tem files can be accessed.  As	an example, /etc/exports can contain
	 the following lines:

	       <ROOT> -ro -maproot=0 -alldirs <list of diskless	clients>
	       /usr -ro	-alldirs <list of diskless clients>

	 where <ROOT> is the mount point on the	server of the root partition.
	 The script /usr/share/examples/diskless/clone_root can	be used	to
	 create	a shared read-only root	partition, but in many cases you may
	 decide	to export (again as read-only) the root	directory used by the
	 server	itself.

     o	 A BOOTP or DHCP server.  bootpd(8) can	be enabled by uncommenting the
	 "bootps" line in /etc/inetd.conf.  A sample /etc/bootptab can be the



	 where <SERVER>, <GATEWAY> and <ROOT> have the obvious meanings.

     o	 A properly initialized	root partition.	 The script
	 /usr/share/examples/diskless/clone_root can help in creating it, us-
	 ing the server's root partition as a reference.  If you are just
	 starting out, you should simply use the server's own root directory,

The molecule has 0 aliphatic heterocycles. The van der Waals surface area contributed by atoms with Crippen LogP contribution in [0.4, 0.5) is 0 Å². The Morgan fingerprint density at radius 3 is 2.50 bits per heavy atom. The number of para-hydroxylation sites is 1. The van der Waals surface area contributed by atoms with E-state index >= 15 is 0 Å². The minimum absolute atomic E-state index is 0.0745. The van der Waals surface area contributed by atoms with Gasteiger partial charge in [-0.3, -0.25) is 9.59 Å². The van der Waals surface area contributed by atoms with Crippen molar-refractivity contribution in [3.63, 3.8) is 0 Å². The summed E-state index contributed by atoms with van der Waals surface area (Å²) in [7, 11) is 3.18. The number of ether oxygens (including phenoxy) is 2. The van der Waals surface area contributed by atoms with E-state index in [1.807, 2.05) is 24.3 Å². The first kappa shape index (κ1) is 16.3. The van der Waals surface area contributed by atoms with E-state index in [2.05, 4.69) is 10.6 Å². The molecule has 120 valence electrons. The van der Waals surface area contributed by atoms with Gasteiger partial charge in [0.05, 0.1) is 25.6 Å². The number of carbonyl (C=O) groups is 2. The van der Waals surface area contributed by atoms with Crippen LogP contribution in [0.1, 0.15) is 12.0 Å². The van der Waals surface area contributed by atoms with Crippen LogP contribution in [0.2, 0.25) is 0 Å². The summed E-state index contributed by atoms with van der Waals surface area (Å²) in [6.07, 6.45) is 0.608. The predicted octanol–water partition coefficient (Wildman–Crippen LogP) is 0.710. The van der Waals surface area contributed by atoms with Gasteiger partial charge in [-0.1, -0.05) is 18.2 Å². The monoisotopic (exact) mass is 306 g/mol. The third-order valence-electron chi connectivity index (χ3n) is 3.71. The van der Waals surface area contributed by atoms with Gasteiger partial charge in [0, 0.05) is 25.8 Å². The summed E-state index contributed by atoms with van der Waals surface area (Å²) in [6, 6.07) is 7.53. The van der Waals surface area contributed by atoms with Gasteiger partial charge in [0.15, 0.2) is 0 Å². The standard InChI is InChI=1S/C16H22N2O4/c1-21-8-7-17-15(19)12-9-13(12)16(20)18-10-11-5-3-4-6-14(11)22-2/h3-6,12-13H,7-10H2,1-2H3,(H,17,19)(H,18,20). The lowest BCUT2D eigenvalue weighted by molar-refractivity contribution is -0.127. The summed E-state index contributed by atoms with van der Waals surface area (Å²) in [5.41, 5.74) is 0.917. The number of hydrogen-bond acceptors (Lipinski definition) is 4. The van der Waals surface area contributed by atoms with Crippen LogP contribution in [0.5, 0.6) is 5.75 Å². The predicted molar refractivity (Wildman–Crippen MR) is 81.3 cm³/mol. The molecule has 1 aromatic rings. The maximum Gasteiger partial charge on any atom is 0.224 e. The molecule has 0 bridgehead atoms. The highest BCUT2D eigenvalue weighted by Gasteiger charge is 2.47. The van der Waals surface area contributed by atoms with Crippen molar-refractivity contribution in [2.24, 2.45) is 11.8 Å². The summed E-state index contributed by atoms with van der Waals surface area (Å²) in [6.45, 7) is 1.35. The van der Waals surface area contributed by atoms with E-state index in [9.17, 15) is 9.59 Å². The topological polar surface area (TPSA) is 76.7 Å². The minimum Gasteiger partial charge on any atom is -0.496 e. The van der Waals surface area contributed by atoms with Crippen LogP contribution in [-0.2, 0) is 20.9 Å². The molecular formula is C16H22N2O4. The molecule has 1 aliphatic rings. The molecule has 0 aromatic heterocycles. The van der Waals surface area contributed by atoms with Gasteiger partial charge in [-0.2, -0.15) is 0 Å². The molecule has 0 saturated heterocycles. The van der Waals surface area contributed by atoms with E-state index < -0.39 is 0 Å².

/, and	not try	to clone it.

	 You often do not want to use the same rc.conf or rc.local files for
	 the diskless boot as you do on	the server.  The diskless boot scripts
	 provide a mechanism through which you can override various files in
	 /etc (as well as other	subdirectories of root).

	 One difference	that you should	pay particular attention to is the
	 value of local_startup	in /etc/defaults/rc.conf.  A typical value for
	 a diskless boot is mountcritremote, however your needs	may be differ-

	 The scripts provide four overriding directories situated in
	 /conf/base, /conf/default, /conf/_broadcast-ip_, and